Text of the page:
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I disagree with "roll your with simple delimited strings approach": question is, what exactly would be the benefit? Getting to write and maintain more code? The only reasons I could see would be lack of tool support (writing for some odd platform), or specific (very) hard performance or message size constraints. Or, sometimes, really wanting to write a format -- that's ok, but it must be an explicit reason.

Depending on exact needs I would suggest considering JSON, since it can read and write arbitrary messages; has good object binders for Java (just like xml), is easier to read than binary formats, and is all around "good enough" for many use cases.

If message size is very important, Protobuf can work well -- while its size is not always as small as gzipped alternatives (gzip+xml, gzip+json compress very well), it's usually close.

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@StaxMan, I completely agree that writing your own custom protocol is a waste of time and just creates a maintenance nightmare when trying to support multiple languages or extending it. JSON and gzip+json might be a decent option, especially for writing a web service but I'm thinking more about situations where I don't need or want a text based format (like a web service), but in situations where you'd want fast binary message protocol like building a game server (like World of Warcraft or Quake III), in those cases the text parsing of JSON to a native object/struct would be prohibitive. –  Dougnukem May 6 '09 at 20:17
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ASN.1 fits the definition of "good general purpose binary network protocol definition framework". It's also standardized by ITU-T, so there's a lot of existing tools and libraries for various languages.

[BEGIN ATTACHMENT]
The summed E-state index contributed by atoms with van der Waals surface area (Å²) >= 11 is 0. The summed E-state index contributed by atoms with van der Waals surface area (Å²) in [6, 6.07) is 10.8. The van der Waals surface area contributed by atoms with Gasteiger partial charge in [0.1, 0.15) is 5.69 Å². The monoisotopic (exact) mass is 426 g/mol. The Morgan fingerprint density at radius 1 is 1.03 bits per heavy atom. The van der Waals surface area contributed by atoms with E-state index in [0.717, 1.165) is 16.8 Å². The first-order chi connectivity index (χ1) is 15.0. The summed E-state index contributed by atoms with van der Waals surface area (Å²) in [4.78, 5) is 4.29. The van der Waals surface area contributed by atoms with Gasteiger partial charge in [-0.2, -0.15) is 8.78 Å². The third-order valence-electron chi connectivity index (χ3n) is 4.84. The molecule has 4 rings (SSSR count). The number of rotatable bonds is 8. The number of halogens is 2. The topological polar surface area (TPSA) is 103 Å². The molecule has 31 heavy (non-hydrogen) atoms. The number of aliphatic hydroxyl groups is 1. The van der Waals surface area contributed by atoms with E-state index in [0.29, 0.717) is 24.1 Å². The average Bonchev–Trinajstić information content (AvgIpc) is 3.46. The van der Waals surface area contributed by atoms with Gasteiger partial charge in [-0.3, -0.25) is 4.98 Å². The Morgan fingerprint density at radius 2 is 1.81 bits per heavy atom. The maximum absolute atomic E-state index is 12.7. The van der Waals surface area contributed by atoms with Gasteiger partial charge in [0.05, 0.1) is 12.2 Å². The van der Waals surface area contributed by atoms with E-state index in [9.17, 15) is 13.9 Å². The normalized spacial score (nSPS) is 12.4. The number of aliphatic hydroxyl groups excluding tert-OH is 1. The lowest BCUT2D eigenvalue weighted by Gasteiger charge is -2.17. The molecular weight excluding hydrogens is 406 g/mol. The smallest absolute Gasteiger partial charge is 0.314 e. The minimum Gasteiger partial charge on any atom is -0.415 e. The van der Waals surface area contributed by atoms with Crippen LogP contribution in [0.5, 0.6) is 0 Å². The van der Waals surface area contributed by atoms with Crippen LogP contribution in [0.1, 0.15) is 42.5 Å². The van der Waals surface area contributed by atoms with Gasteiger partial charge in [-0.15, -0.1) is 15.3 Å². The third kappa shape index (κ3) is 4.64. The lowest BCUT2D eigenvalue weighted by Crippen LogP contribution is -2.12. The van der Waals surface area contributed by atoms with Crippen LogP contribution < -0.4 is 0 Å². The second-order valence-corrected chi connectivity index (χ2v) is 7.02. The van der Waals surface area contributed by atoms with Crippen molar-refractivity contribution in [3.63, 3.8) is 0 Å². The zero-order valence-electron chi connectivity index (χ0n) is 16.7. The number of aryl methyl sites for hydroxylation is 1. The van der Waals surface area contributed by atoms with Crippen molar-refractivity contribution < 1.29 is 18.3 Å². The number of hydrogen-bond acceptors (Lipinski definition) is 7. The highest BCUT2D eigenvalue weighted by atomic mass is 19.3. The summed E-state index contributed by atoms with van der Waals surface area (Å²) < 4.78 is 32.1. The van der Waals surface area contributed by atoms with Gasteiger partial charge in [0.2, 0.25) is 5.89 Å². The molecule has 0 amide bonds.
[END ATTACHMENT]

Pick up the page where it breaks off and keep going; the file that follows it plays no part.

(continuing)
The DER encoding is suitable for efficient network communications, the XER encoding for human-readable (and writable) permanent storage.

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Because you want to use different languages and also because you want something clean/small, I suggest the protocol buffers of google. You need a pre-compile part for the RPC but I really think that's the best option when you begin to mix different languages.. Here's the link: http://code.google.com/apis/protocolbuffers/docs/overview.html

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Why not implement UDP directly? Your question mostly mentions what you don't want.. What further form of abstration do you want on top of UDP? Download the Quake III sourcecode and see how they frame game updates over UDP?

The IP protocol has been designed to support multiple devices/OSes in a uniform way, isn't this what you ask for? What protocol has implementations across a huge range of systems, hmm, IP perhaps?

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The protocol I'm discussing is not exactly the same low-level transport protocol that UDP or TCP implements. I'm talking about the application level protocol. From what I read about the Quake III network model (tilion.org.uk/Games/Quake_3/Network_Protocol), they implement a very simple subset of game commands to be sent to each client. The code to receive those messages over the network is written in the C client/server, I'm looking for a way to automate that code generation so I can create client/servers in other languages like Java/Objective-c using the same application protocol. –  Dougnukem May 27 '09 at 18:45